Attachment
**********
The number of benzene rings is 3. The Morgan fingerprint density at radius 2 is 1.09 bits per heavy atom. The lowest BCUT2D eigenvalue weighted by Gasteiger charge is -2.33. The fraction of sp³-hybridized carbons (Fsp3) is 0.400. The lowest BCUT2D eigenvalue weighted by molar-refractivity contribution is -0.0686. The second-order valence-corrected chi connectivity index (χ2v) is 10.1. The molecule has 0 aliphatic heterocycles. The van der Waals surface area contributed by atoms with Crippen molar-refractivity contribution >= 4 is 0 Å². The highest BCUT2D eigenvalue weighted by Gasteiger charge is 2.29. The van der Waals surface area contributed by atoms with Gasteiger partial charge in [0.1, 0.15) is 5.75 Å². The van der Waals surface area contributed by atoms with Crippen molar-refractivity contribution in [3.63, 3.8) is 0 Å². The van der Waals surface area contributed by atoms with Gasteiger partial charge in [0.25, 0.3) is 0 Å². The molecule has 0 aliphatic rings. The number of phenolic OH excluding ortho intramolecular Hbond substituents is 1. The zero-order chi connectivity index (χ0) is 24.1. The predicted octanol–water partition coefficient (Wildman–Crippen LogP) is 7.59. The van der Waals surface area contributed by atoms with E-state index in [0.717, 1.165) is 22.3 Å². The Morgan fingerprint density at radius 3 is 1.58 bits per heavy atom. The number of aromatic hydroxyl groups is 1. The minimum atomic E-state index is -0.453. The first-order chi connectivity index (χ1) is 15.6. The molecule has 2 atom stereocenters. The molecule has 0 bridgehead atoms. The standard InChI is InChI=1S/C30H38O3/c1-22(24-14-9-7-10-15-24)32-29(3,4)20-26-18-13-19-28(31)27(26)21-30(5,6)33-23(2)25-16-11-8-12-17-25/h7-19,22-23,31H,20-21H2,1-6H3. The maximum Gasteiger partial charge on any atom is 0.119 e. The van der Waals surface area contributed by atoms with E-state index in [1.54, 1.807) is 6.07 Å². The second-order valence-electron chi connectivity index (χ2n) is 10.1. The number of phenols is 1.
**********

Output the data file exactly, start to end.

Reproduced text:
The number of benzene rings is 3. The Morgan fingerprint density at radius 2 is 1.09 bits per heavy atom. The lowest BCUT2D eigenvalue weighted by Gasteiger charge is -2.33. The fraction of sp³-hybridized carbons (Fsp3) is 0.400. The lowest BCUT2D eigenvalue weighted by molar-refractivity contribution is -0.0686. The second-order valence-corrected chi connectivity index (χ2v) is 10.1. The molecule has 0 aliphatic heterocycles. The van der Waals surface area contributed by atoms with Crippen molar-refractivity contribution >= 4 is 0 Å². The highest BCUT2D eigenvalue weighted by Gasteiger charge is 2.29. The van der Waals surface area contributed by atoms with Gasteiger partial charge in [0.1, 0.15) is 5.75 Å². The van der Waals surface area contributed by atoms with Crippen molar-refractivity contribution in [3.63, 3.8) is 0 Å². The van der Waals surface area contributed by atoms with Gasteiger partial charge in [0.25, 0.3) is 0 Å². The molecule has 0 aliphatic rings. The number of phenolic OH excluding ortho intramolecular Hbond substituents is 1. The zero-order chi connectivity index (χ0) is 24.1. The predicted octanol–water partition coefficient (Wildman–Crippen LogP) is 7.59. The van der Waals surface area contributed by atoms with E-state index in [0.717, 1.165) is 22.3 Å². The Morgan fingerprint density at radius 3 is 1.58 bits per heavy atom. The number of aromatic hydroxyl groups is 1. The minimum atomic E-state index is -0.453. The first-order chi connectivity index (χ1) is 15.6. The molecule has 2 atom stereocenters. The molecule has 0 bridgehead atoms. The standard InChI is InChI=1S/C30H38O3/c1-22(24-14-9-7-10-15-24)32-29(3,4)20-26-18-13-19-28(31)27(26)21-30(5,6)33-23(2)25-16-11-8-12-17-25/h7-19,22-23,31H,20-21H2,1-6H3. The maximum Gasteiger partial charge on any atom is 0.119 e. The van der Waals surface area contributed by atoms with E-state index in [1.54, 1.807) is 6.07 Å². The second-order valence-electron chi connectivity index (χ2n) is 10.1. The number of phenols is 1.